Moving on up

Jonetta Rose Barras, writing in the Washington Post, argues that “the current political dynamics in black America do not bode well for the future; the Democratic Party could lose its good thing.” Barras concedes, as I think she must, that the Republican’s goal of winning 25 percent of the black vote in 2004 is unrealistic. However, she presents polling data from the liberal Joint Center for Political and Economic Studies showing that there has been a measurable “rightward” shift in the black electorate. For example, in 2002, 63 percent of blacks surveyed claimed to be Democrats, down from 74 percent in 2000. According to Barra, “the decrease occurred in nearly every age group. There was a significant increase in those calling themselves independents, especially between the ages of 26 and 35. Respondents identifying themselves as Republicans also increased: Between ages 26 and 35, the share tripled, going from 5 percent in 2000 to 15 percent in 2002.”
Barras provides two main explanations for the shift. First, more and more blacks have college degrees and belong to the middle class. These blacks tend to reject the us-against-them thinking that is the staple of the Democrats’ message. Second, according to Barras, blacks increasingly believe that the Democrats are taking them for granted, and that “although blacks repeatedly are depended on to keep the party in elected office, African Americans often are overlooked for key leadership posts.”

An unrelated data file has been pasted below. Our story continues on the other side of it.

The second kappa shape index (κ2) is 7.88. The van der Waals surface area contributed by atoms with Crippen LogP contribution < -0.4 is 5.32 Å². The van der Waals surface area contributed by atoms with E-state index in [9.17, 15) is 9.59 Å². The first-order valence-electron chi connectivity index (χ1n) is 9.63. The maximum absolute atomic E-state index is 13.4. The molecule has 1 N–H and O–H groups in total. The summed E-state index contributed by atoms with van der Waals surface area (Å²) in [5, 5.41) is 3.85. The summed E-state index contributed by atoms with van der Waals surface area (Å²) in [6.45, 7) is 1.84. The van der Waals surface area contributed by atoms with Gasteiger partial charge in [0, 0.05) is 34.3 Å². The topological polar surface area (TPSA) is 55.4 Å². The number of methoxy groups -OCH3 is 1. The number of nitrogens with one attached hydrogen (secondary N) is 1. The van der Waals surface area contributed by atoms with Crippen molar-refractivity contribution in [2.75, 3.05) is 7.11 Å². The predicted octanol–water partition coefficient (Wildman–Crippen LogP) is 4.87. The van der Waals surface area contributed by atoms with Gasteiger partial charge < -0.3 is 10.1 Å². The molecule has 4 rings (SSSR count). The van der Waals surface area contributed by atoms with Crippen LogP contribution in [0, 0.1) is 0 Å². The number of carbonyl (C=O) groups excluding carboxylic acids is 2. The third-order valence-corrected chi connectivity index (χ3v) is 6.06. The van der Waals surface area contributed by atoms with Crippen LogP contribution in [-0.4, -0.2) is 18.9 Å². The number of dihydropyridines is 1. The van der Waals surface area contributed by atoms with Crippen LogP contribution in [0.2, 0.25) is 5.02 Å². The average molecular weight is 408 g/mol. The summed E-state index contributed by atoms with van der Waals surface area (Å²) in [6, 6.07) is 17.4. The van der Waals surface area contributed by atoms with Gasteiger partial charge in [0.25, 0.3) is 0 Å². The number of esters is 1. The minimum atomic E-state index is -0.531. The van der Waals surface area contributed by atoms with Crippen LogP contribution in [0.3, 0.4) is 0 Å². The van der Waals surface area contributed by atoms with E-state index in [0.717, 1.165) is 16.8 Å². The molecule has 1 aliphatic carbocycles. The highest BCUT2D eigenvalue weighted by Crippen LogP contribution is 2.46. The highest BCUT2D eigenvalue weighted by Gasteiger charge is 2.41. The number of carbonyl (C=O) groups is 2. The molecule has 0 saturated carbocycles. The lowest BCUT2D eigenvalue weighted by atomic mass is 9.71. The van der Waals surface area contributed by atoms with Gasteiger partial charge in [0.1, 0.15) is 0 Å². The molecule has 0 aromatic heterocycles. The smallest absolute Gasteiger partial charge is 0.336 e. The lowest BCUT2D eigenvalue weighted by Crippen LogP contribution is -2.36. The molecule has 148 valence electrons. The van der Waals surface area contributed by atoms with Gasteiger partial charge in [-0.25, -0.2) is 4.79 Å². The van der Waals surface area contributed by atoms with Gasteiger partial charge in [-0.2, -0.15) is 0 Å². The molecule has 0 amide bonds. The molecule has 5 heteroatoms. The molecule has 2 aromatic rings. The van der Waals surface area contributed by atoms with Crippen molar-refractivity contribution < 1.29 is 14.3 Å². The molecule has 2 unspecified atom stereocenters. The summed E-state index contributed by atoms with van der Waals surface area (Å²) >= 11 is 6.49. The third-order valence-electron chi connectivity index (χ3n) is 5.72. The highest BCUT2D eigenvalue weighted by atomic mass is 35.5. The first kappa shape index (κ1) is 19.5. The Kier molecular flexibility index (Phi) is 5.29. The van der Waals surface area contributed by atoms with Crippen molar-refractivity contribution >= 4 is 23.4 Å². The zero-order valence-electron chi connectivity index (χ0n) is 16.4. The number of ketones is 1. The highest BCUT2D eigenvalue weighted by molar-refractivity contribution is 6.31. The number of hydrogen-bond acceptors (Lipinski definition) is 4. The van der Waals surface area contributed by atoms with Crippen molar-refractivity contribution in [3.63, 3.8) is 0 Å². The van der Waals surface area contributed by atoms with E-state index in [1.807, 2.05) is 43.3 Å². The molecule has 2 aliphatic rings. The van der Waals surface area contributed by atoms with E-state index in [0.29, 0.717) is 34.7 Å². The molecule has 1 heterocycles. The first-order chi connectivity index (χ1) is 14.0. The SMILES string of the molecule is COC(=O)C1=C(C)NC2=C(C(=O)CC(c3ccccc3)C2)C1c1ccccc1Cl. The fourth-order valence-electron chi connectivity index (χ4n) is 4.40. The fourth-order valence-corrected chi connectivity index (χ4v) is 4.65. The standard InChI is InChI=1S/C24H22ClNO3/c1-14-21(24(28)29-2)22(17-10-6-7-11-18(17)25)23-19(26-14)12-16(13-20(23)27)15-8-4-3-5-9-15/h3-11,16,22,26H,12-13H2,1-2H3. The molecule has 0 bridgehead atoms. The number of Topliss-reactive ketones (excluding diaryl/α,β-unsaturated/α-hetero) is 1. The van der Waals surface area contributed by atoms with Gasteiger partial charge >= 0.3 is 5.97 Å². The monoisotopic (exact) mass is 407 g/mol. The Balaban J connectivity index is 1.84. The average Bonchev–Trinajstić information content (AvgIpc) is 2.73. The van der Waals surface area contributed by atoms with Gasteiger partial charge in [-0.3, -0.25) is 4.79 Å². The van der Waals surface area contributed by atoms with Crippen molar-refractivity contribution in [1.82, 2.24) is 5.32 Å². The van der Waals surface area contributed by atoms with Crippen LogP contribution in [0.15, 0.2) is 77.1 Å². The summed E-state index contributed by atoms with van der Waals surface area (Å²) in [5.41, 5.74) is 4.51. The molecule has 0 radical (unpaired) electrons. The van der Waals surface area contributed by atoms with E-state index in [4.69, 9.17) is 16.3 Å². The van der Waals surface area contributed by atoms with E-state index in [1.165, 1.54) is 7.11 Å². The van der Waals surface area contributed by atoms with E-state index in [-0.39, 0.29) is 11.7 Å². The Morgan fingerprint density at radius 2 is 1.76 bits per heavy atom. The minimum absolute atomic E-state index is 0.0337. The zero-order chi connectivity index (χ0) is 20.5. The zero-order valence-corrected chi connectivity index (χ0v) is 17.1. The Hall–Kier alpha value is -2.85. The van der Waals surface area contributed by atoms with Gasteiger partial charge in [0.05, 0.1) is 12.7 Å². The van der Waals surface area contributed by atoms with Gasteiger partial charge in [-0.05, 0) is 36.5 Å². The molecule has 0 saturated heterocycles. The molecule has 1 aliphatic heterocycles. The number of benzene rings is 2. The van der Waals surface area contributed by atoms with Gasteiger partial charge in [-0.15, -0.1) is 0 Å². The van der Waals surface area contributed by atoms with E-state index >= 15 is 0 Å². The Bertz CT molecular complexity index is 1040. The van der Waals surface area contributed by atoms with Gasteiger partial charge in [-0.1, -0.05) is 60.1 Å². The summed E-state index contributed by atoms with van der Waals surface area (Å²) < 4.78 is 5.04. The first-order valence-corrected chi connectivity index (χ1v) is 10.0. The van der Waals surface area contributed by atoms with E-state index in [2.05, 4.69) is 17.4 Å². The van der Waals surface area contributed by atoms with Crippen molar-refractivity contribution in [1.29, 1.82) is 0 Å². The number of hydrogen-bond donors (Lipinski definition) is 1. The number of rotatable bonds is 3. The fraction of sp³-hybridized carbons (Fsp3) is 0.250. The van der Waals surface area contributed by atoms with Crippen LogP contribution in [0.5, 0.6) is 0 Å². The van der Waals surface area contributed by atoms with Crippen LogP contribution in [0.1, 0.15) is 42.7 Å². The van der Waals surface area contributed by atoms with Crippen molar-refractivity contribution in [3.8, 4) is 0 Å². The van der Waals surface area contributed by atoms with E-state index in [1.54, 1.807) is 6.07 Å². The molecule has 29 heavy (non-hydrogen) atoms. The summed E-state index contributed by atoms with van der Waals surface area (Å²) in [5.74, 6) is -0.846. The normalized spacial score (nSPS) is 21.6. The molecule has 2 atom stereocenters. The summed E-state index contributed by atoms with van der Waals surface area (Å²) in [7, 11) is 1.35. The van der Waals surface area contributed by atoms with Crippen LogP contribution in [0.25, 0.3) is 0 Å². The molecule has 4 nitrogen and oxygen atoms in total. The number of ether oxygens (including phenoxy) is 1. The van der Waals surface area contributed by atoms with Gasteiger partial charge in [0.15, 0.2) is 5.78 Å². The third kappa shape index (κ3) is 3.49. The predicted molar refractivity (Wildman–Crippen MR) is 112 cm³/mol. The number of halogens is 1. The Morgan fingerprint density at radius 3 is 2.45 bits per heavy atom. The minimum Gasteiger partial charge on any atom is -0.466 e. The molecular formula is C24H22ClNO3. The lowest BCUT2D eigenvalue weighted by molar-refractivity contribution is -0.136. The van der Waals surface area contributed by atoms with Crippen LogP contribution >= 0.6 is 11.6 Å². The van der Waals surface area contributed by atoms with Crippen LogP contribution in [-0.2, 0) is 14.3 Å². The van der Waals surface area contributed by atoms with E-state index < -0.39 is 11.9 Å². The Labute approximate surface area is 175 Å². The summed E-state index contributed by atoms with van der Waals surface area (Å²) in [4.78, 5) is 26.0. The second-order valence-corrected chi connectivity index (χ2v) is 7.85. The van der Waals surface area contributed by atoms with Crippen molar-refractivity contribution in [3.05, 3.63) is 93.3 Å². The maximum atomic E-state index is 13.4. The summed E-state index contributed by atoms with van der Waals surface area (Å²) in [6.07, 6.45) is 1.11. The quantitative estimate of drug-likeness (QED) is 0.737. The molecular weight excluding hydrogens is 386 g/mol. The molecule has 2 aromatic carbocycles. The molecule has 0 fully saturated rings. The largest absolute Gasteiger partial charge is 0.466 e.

The significant shift in sentiment that poll shows occurred between 2000 and 2002 suggests that other factors, beside the longer-term trends Barras cites, may be at work. National security is probably a bigger concern for blacks after 9/11, and that’s never good for Democrats. In addition, it is much easier to believe that Republicans are anti-black when they are out of power. The sky did not fall on blacks after Bush took office, and with the economy now expanding rapidly and affirmative action re-affirmed, the Republican poll numbers may be better now than they were in 2002.

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